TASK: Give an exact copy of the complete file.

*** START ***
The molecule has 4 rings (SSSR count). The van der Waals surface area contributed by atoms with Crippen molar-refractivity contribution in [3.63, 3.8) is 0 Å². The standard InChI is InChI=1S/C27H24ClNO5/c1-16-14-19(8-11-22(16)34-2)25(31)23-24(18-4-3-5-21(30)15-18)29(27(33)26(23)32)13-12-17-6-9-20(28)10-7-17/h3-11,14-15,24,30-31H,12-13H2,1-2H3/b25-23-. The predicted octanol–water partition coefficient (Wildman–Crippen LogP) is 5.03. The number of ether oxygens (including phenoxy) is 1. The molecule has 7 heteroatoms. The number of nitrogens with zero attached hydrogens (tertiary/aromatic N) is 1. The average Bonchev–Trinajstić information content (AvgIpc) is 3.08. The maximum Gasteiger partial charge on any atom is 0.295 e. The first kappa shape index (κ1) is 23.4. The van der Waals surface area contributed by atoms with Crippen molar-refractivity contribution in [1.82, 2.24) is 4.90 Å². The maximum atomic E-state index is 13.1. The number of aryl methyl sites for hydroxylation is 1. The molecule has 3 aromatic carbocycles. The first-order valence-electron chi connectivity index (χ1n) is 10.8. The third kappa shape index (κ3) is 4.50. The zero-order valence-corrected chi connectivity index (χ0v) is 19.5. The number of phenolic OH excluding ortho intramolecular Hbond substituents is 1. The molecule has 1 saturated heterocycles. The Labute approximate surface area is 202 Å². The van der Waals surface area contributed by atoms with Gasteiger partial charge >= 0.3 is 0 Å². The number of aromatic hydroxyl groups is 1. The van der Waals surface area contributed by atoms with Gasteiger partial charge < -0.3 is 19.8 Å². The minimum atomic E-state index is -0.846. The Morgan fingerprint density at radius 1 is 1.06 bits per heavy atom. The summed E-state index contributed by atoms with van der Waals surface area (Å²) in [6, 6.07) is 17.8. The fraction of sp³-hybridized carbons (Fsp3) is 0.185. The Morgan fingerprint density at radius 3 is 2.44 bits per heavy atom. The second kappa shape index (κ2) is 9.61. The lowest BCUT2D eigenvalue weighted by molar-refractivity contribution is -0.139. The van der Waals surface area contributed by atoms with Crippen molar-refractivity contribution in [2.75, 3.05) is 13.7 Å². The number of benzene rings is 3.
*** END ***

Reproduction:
The molecule has 4 rings (SSSR count). The van der Waals surface area contributed by atoms with Crippen molar-refractivity contribution in [3.63, 3.8) is 0 Å². The standard InChI is InChI=1S/C27H24ClNO5/c1-16-14-19(8-11-22(16)34-2)25(31)23-24(18-4-3-5-21(30)15-18)29(27(33)26(23)32)13-12-17-6-9-20(28)10-7-17/h3-11,14-15,24,30-31H,12-13H2,1-2H3/b25-23-. The predicted octanol–water partition coefficient (Wildman–Crippen LogP) is 5.03. The number of ether oxygens (including phenoxy) is 1. The molecule has 7 heteroatoms. The number of nitrogens with zero attached hydrogens (tertiary/aromatic N) is 1. The average Bonchev–Trinajstić information content (AvgIpc) is 3.08. The maximum Gasteiger partial charge on any atom is 0.295 e. The first kappa shape index (κ1) is 23.4. The van der Waals surface area contributed by atoms with Crippen molar-refractivity contribution in [1.82, 2.24) is 4.90 Å². The maximum atomic E-state index is 13.1. The number of aryl methyl sites for hydroxylation is 1. The molecule has 3 aromatic carbocycles. The first-order valence-electron chi connectivity index (χ1n) is 10.8. The third kappa shape index (κ3) is 4.50. The zero-order valence-corrected chi connectivity index (χ0v) is 19.5. The number of phenolic OH excluding ortho intramolecular Hbond substituents is 1. The molecule has 1 saturated heterocycles. The Labute approximate surface area is 202 Å². The van der Waals surface area contributed by atoms with Gasteiger partial charge >= 0.3 is 0 Å². The number of aromatic hydroxyl groups is 1. The van der Waals surface area contributed by atoms with Gasteiger partial charge < -0.3 is 19.8 Å². The minimum atomic E-state index is -0.846. The Morgan fingerprint density at radius 1 is 1.06 bits per heavy atom. The summed E-state index contributed by atoms with van der Waals surface area (Å²) in [6, 6.07) is 17.8. The fraction of sp³-hybridized carbons (Fsp3) is 0.185. The Morgan fingerprint density at radius 3 is 2.44 bits per heavy atom. The second kappa shape index (κ2) is 9.61. The lowest BCUT2D eigenvalue weighted by molar-refractivity contribution is -0.139. The van der Waals surface area contributed by atoms with Crippen molar-refractivity contribution in [2.75, 3.05) is 13.7 Å². The number of benzene rings is 3.